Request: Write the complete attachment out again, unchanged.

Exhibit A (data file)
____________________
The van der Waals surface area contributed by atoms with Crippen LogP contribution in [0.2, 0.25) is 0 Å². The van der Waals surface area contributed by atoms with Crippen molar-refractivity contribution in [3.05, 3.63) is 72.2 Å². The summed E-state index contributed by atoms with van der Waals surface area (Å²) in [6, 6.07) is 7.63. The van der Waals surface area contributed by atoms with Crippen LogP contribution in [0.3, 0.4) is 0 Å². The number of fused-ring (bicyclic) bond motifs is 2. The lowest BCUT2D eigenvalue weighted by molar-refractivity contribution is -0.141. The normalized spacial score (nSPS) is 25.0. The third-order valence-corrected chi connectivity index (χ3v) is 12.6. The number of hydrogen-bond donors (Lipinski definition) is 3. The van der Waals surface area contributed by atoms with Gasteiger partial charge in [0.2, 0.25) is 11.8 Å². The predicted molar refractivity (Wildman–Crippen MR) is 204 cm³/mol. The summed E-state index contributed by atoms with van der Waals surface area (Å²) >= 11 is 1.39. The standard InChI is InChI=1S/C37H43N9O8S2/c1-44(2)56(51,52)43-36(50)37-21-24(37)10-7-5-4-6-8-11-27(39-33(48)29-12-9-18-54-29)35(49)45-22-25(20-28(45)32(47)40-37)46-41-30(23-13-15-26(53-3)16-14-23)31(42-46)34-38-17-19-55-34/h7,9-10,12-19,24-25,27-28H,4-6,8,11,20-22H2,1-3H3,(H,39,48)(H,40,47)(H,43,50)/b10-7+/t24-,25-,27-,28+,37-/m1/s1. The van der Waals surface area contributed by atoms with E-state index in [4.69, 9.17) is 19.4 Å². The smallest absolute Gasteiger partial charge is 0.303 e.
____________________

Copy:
The van der Waals surface area contributed by atoms with Crippen LogP contribution in [0.2, 0.25) is 0 Å². The van der Waals surface area contributed by atoms with Crippen molar-refractivity contribution in [3.05, 3.63) is 72.2 Å². The summed E-state index contributed by atoms with van der Waals surface area (Å²) in [6, 6.07) is 7.63. The van der Waals surface area contributed by atoms with Crippen LogP contribution in [0.3, 0.4) is 0 Å². The number of fused-ring (bicyclic) bond motifs is 2. The lowest BCUT2D eigenvalue weighted by molar-refractivity contribution is -0.141. The normalized spacial score (nSPS) is 25.0. The third-order valence-corrected chi connectivity index (χ3v) is 12.6. The number of hydrogen-bond donors (Lipinski definition) is 3. The van der Waals surface area contributed by atoms with Gasteiger partial charge in [0.2, 0.25) is 11.8 Å². The predicted molar refractivity (Wildman–Crippen MR) is 204 cm³/mol. The summed E-state index contributed by atoms with van der Waals surface area (Å²) >= 11 is 1.39. The standard InChI is InChI=1S/C37H43N9O8S2/c1-44(2)56(51,52)43-36(50)37-21-24(37)10-7-5-4-6-8-11-27(39-33(48)29-12-9-18-54-29)35(49)45-22-25(20-28(45)32(47)40-37)46-41-30(23-13-15-26(53-3)16-14-23)31(42-46)34-38-17-19-55-34/h7,9-10,12-19,24-25,27-28H,4-6,8,11,20-22H2,1-3H3,(H,39,48)(H,40,47)(H,43,50)/b10-7+/t24-,25-,27-,28+,37-/m1/s1. The van der Waals surface area contributed by atoms with E-state index in [4.69, 9.17) is 19.4 Å². The smallest absolute Gasteiger partial charge is 0.303 e.